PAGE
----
COVID-19: Ontario government looking to extend provincewide stay-at-home order into June

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COVID-19: Ontario stay-at-home order could be extended
WATCH: Is Ontario looking to extend provincewide stay-at-home order – May 10, 2021

The Ontario government is looking to extend the provincewide stay-at-home order past its scheduled end date of May 20 and into June amid the third wave of COVID-19, sources tell Global News.

The Ford government cabinet is working to finalize the date, however, sources said the province is looking to extend the order until at least June 2.

The stay-at-home order was first implemented on April 8 in an effort to curb increasing case numbers as well as high hospitalization rates in the province.

The government has already taken steps towards maintaining restrictions — last week it extended the state of emergency to June 2, paving the way for Premier Doug Ford and his cabinet to prolong the stay-at-home order under that declaration.

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“We are looking at things daily, what I do know is that we are going to have to see our numbers go down they are under 3,000 today which is encouraging and the numbers in intensive care are at 828 but that still is very high, and we need to see them go down more before we can change the stay-at-home order,” said Health Minister Christine Elliott.

“The medical experts have been very clear we need to stay the course for right now,” she continued.

Elliott wouldn’t confirm exactly where the numbers need to be for the stay-at-home order to be lifted.

Ontario Medical Officer of Health Dr. David Williams said at a press conference on Monday he’d like for cases to be under at least 1,000 a day to see an easing of restrictions.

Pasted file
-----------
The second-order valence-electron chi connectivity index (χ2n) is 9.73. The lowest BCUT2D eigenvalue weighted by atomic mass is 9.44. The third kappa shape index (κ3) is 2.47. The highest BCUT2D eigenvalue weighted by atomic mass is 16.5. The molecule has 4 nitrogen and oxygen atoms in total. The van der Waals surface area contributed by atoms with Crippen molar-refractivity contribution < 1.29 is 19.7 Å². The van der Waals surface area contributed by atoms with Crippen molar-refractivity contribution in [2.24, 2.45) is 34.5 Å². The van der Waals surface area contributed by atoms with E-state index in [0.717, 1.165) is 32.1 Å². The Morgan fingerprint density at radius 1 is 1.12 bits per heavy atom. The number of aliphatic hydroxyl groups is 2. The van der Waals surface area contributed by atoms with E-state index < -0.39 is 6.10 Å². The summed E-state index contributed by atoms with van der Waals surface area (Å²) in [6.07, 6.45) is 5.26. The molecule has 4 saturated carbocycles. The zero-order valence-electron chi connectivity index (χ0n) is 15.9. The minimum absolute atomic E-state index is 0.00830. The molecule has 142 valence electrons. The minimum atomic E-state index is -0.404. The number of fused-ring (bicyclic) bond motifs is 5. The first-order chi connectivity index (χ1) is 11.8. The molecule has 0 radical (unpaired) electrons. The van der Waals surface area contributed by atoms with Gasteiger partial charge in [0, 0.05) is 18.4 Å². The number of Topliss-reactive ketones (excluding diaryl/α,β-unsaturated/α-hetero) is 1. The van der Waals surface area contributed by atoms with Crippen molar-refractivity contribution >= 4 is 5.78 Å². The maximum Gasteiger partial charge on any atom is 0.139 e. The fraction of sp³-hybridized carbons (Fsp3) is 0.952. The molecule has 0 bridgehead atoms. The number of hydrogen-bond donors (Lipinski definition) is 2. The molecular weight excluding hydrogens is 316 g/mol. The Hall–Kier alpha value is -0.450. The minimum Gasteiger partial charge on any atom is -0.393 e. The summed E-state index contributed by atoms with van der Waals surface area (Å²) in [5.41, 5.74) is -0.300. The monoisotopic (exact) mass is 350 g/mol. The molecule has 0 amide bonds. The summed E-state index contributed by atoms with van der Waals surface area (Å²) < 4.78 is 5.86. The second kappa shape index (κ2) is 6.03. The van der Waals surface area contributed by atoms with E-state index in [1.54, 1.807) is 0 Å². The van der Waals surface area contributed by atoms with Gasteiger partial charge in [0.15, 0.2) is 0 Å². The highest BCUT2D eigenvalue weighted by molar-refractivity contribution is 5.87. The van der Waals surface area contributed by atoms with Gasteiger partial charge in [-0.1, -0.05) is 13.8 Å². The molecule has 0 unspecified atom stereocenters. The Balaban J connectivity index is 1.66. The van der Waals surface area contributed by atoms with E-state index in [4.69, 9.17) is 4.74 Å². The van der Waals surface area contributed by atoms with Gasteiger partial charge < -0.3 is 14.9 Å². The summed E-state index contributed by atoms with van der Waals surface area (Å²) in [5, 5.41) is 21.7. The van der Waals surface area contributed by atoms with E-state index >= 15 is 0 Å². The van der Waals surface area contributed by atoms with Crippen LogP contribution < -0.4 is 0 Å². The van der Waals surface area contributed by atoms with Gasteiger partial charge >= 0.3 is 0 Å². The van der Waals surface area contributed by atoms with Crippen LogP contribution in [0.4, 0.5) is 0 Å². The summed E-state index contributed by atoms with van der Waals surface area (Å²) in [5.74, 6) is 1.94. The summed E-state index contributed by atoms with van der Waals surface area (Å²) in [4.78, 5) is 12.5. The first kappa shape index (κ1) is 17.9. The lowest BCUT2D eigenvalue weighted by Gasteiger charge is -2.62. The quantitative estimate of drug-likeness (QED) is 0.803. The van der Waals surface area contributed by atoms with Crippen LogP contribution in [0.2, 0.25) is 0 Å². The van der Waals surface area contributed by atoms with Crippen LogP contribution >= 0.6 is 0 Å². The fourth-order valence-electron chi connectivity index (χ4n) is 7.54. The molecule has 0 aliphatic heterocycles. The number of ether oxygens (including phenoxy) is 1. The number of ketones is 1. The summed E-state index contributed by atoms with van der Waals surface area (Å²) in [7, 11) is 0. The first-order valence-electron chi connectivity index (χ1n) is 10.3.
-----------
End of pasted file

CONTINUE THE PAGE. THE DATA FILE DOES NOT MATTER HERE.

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Under the order, stores providing essential goods remain open but are only permitted to sell grocery and pharmacy items. Non-essential retailers are limited to curbside pickup and delivery. Restaurants and gyms are closed for in-person service.

The province has also shut outdoor recreational facilities, except playgrounds, saying the measure is meant to discourage mobility at a time when residents are expected to stay home as much as possible.

The government’s science advisers criticized the restriction of outdoor activities, saying they will not control COVID-19 and disproportionately harm children and those who don’t have access to their own green space.

On Monday, Ontario reported 2,716 new COVID-19 cases bringing the provincial total to 495,019. The province has reported 8,327 total deaths since the onset of the pandemic in March 2020.

The news comes as businesses including restaurants and fitness companies are calling on the government to allow them to open up. Global News has reported on several companies who have reopened or remained open despite the stay-at-home order.

At a press conference on Monday, Toronto Mayor John Tory said he and other mayors from the surrounding GTHA have asked for clarification from the province to allow for businesses and companies to be able to make plans for the future.

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However, at the same press conference Toronto’s Medical Officer of Health Dr. Eileen de Villa said that she would support an extension due to case counts still remaining high in the city.

“We still face new daily cases in Toronto close to or above 1,000 a day. This reflects the nimbleness and infectiousness of the variants. We face a much different intruder than we used to,” de Villa said, adding Toronto Public Health (TPH) has looked at the modelling as June approaches.

De Villa said the projections suggest that if we maintain the current level of contact, the City could see 400 cases by June 1, however, if some restrictions are lifted and transmission increases by “as little as 20 per cent,” then case counts could be approximately 800 a day by June.

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 “I am of the belief that there is little likelihood the facts will change sufficiently by May 20 when the current order is set to expire,” de Villa continued.

“I believe we cannot vaccinate our way out of this third wave but vaccination will be a powerful launchpad toward a more normal way of living after this wave passes.”

With files from Travis Dhanraj and The Canadian Press


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